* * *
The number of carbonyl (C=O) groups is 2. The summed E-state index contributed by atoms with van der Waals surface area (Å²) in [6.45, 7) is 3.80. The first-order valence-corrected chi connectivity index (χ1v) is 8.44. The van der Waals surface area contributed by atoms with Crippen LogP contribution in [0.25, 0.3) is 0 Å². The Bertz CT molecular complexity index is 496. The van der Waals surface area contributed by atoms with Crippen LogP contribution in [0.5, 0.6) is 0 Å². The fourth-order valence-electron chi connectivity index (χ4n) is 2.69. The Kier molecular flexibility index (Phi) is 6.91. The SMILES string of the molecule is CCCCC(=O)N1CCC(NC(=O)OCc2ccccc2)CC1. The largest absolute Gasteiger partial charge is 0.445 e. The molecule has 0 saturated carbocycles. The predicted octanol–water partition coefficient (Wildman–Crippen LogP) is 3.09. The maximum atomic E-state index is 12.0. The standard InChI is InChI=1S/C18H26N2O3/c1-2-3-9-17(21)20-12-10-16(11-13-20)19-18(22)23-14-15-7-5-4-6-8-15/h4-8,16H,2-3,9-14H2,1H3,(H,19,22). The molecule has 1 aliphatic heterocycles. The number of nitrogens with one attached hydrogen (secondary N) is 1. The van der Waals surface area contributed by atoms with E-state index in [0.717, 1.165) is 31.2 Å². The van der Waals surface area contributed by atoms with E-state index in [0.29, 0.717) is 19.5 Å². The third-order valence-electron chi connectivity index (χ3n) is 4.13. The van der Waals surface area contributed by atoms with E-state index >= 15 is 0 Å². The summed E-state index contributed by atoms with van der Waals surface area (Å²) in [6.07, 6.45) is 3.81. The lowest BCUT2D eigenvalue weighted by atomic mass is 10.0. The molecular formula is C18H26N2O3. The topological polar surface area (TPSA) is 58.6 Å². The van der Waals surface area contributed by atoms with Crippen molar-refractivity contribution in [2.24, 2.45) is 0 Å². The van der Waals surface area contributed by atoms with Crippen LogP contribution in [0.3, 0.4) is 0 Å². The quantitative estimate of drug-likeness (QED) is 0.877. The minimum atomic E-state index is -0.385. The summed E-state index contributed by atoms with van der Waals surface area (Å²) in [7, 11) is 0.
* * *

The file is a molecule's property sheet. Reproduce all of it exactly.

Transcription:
The number of carbonyl (C=O) groups is 2. The summed E-state index contributed by atoms with van der Waals surface area (Å²) in [6.45, 7) is 3.80. The first-order valence-corrected chi connectivity index (χ1v) is 8.44. The van der Waals surface area contributed by atoms with Crippen LogP contribution in [0.25, 0.3) is 0 Å². The Bertz CT molecular complexity index is 496. The van der Waals surface area contributed by atoms with Crippen LogP contribution in [0.5, 0.6) is 0 Å². The fourth-order valence-electron chi connectivity index (χ4n) is 2.69. The Kier molecular flexibility index (Phi) is 6.91. The SMILES string of the molecule is CCCCC(=O)N1CCC(NC(=O)OCc2ccccc2)CC1. The largest absolute Gasteiger partial charge is 0.445 e. The molecule has 0 saturated carbocycles. The predicted octanol–water partition coefficient (Wildman–Crippen LogP) is 3.09. The maximum atomic E-state index is 12.0. The standard InChI is InChI=1S/C18H26N2O3/c1-2-3-9-17(21)20-12-10-16(11-13-20)19-18(22)23-14-15-7-5-4-6-8-15/h4-8,16H,2-3,9-14H2,1H3,(H,19,22). The molecule has 1 aliphatic heterocycles. The number of nitrogens with one attached hydrogen (secondary N) is 1. The van der Waals surface area contributed by atoms with E-state index in [0.717, 1.165) is 31.2 Å². The van der Waals surface area contributed by atoms with E-state index in [0.29, 0.717) is 19.5 Å². The third-order valence-electron chi connectivity index (χ3n) is 4.13. The van der Waals surface area contributed by atoms with E-state index >= 15 is 0 Å². The summed E-state index contributed by atoms with van der Waals surface area (Å²) in [6.07, 6.45) is 3.81. The lowest BCUT2D eigenvalue weighted by atomic mass is 10.0. The molecular formula is C18H26N2O3. The topological polar surface area (TPSA) is 58.6 Å². The van der Waals surface area contributed by atoms with Crippen molar-refractivity contribution in [2.24, 2.45) is 0 Å². The van der Waals surface area contributed by atoms with Crippen LogP contribution in [0.3, 0.4) is 0 Å². The quantitative estimate of drug-likeness (QED) is 0.877. The minimum atomic E-state index is -0.385. The summed E-state index contributed by atoms with van der Waals surface area (Å²) in [7, 11) is 0.